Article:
Dylan Foster is a college professor at a small Methodist University who has been having violent, dreadful encounters with some sort of demon creature named Peter Terry. In the opening scenes of the book a friend’s child is kidnapped during a visit to a local park, and Peter Terry is almost immediately suspect. Problem is, Dylan is the only one clued into this guy. However, in this book, her friend’s six-year-old daughter Christine seems to have a similarly installed spiritual radar, and she can see/sense evil and good beings (demons/angels) like Dylan can. Hence, many of Dylan’s friends and co-workers consider her a total NUT with the WORST bad luck. In the meantime, it appears that poor Christine is spiritually tied in with the kidnapped child and vicariously experiences his abduction. It’s exciting. It’s suspenseful. It’s well-written. I just wished that there was more spiritual depth to the story. Somehow that seems important when you are dealing with spiritual beings.

There was no spiritual depth to any of the main characters to speak of, so I was left feeling like I was watching a bunch of rather worldly folks try to make sense out of something totally out of their league. If even one of the main characters had had a modicum of spiritual depth it would have added a more meaningful dimension to the story. However, as it stands, it’s no wonder the main characters are so suspicious of these other-worldly encounters that keep Dylan’s life so messed up. In the end, it left me kind of frustrated. Well, not really frustrated, but just wishing I new more about the main character’s personal relationship with Christ – more specifically, if she even HAD one. Hence the very strong suggestion to read the first two books. Either way, be prepared to be creeped-out BIG TIME! This is not for the “big honkin’ chicken club” members AT ALL! It’s a great suspense ride! Just do not read it before bedtime!



ABOUT THE AUTHOR:

A native of the Texas panhandle and the child of musicians, Melanie Wells attended Southern Methodist University on a music scholarship (she's a fiddle player), and later completed graduate degrees in counseling psychology and Biblical studies at Our Lady of the Lake University and Dallas Theological Seminary.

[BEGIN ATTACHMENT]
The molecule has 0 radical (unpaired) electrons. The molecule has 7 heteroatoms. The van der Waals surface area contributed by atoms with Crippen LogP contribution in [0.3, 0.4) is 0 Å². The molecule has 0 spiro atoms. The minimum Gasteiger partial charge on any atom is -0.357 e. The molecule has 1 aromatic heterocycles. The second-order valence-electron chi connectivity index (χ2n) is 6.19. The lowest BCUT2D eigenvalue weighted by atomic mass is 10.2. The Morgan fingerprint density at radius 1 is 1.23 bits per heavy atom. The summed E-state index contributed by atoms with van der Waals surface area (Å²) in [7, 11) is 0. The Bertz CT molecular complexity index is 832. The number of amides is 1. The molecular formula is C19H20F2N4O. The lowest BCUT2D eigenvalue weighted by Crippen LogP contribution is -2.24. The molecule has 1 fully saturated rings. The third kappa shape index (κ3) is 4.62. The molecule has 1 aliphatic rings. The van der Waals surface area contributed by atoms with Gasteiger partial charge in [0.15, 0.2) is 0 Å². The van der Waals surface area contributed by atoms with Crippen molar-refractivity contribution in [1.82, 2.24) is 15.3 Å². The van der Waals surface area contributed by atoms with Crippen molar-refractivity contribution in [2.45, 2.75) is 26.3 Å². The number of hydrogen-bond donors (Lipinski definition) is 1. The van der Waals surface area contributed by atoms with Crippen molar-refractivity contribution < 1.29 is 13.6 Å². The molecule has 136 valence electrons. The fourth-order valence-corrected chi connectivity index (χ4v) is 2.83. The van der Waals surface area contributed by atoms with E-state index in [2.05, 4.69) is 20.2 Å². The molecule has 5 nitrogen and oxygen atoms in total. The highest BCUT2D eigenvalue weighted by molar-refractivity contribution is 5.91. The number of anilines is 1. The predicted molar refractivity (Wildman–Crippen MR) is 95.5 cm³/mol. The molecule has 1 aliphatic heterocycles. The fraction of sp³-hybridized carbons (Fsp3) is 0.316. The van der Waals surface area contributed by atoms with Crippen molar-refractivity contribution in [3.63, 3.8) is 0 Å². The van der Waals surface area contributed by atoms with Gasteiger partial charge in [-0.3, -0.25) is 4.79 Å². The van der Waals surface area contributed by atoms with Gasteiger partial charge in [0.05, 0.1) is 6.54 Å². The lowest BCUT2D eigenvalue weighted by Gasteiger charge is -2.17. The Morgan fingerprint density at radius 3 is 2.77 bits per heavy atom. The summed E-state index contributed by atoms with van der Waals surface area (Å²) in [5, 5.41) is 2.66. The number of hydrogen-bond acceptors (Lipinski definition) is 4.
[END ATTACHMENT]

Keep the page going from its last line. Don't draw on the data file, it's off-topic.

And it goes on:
She has taught at the graduate level at both OLLU and DTS, and has been in private practice as a counselor since 1992. She is the founder and director of LifeWorks counseling associates in Dallas, Texas, a collaborative community of creative therapists.

When the Day of Evil Comes is her first published work of fiction, and the first of a three-book series. The second work, The Soul Hunter was released in May, 2006. Melanie lives and writes in Dallas.

2 comments:

Kelly Klepfer said...

I like your review. Since I read so many books for review, books that I might not pick up otherwise, I'm pretty picky when it comes to reading for pleasure.

Reviews like yours help me to determine what may be a selling point or an avoiding issue for me.

I always read multiple reviews before investing in a book. So carry on. Tell me how you really feel. And I'll do the same.

Chrissy said...

I agree with Kelly. Great review. I also like to read reviews to see if that's a good book for me.
And after reading this review, I think this is the next trilogy I read on my list.
Speaking of Trilogy's, I recently read The Osogoode Trilogy, by Mary Martin. This book was 'Oh so good', I think it belongs on the big screen! The suspsnse, the murder, the fraud, I loved it!